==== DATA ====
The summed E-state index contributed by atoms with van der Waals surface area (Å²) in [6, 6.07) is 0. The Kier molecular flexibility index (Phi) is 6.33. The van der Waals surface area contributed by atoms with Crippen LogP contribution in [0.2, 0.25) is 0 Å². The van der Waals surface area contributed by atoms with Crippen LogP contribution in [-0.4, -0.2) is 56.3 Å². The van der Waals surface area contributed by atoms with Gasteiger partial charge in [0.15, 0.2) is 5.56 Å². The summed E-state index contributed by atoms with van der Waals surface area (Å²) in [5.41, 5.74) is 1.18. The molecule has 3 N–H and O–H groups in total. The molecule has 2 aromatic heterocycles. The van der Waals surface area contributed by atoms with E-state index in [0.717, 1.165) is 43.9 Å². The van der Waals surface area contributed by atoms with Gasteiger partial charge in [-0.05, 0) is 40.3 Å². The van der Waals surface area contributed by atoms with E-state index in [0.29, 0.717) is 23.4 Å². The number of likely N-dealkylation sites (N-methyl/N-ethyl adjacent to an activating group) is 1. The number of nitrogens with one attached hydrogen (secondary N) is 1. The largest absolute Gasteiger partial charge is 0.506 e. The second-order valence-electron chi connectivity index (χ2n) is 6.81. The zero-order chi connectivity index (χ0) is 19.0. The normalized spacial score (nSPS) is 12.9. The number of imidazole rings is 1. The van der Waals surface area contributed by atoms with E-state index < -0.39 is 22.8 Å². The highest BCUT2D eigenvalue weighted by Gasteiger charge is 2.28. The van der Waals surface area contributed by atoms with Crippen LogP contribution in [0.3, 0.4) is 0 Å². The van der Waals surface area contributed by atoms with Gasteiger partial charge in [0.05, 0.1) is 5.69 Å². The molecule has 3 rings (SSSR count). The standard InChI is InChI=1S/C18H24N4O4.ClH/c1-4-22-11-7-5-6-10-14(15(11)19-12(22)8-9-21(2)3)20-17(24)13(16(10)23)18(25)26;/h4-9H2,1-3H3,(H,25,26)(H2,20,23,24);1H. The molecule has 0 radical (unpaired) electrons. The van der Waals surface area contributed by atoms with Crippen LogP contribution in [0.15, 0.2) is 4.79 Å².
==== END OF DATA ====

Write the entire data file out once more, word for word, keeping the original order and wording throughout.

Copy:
The summed E-state index contributed by atoms with van der Waals surface area (Å²) in [6, 6.07) is 0. The Kier molecular flexibility index (Phi) is 6.33. The van der Waals surface area contributed by atoms with Crippen LogP contribution in [0.2, 0.25) is 0 Å². The van der Waals surface area contributed by atoms with Crippen LogP contribution in [-0.4, -0.2) is 56.3 Å². The van der Waals surface area contributed by atoms with Gasteiger partial charge in [0.15, 0.2) is 5.56 Å². The summed E-state index contributed by atoms with van der Waals surface area (Å²) in [5.41, 5.74) is 1.18. The molecule has 3 N–H and O–H groups in total. The molecule has 2 aromatic heterocycles. The van der Waals surface area contributed by atoms with E-state index in [0.717, 1.165) is 43.9 Å². The van der Waals surface area contributed by atoms with Gasteiger partial charge in [-0.05, 0) is 40.3 Å². The van der Waals surface area contributed by atoms with E-state index in [0.29, 0.717) is 23.4 Å². The number of likely N-dealkylation sites (N-methyl/N-ethyl adjacent to an activating group) is 1. The number of nitrogens with one attached hydrogen (secondary N) is 1. The largest absolute Gasteiger partial charge is 0.506 e. The second-order valence-electron chi connectivity index (χ2n) is 6.81. The zero-order chi connectivity index (χ0) is 19.0. The normalized spacial score (nSPS) is 12.9. The number of imidazole rings is 1. The van der Waals surface area contributed by atoms with E-state index < -0.39 is 22.8 Å². The highest BCUT2D eigenvalue weighted by Gasteiger charge is 2.28. The van der Waals surface area contributed by atoms with Crippen LogP contribution in [0.3, 0.4) is 0 Å². The van der Waals surface area contributed by atoms with Gasteiger partial charge in [0.05, 0.1) is 5.69 Å². The molecule has 3 rings (SSSR count). The standard InChI is InChI=1S/C18H24N4O4.ClH/c1-4-22-11-7-5-6-10-14(15(11)19-12(22)8-9-21(2)3)20-17(24)13(16(10)23)18(25)26;/h4-9H2,1-3H3,(H,25,26)(H2,20,23,24);1H. The molecule has 0 radical (unpaired) electrons. The van der Waals surface area contributed by atoms with Crippen LogP contribution in [0.15, 0.2) is 4.79 Å².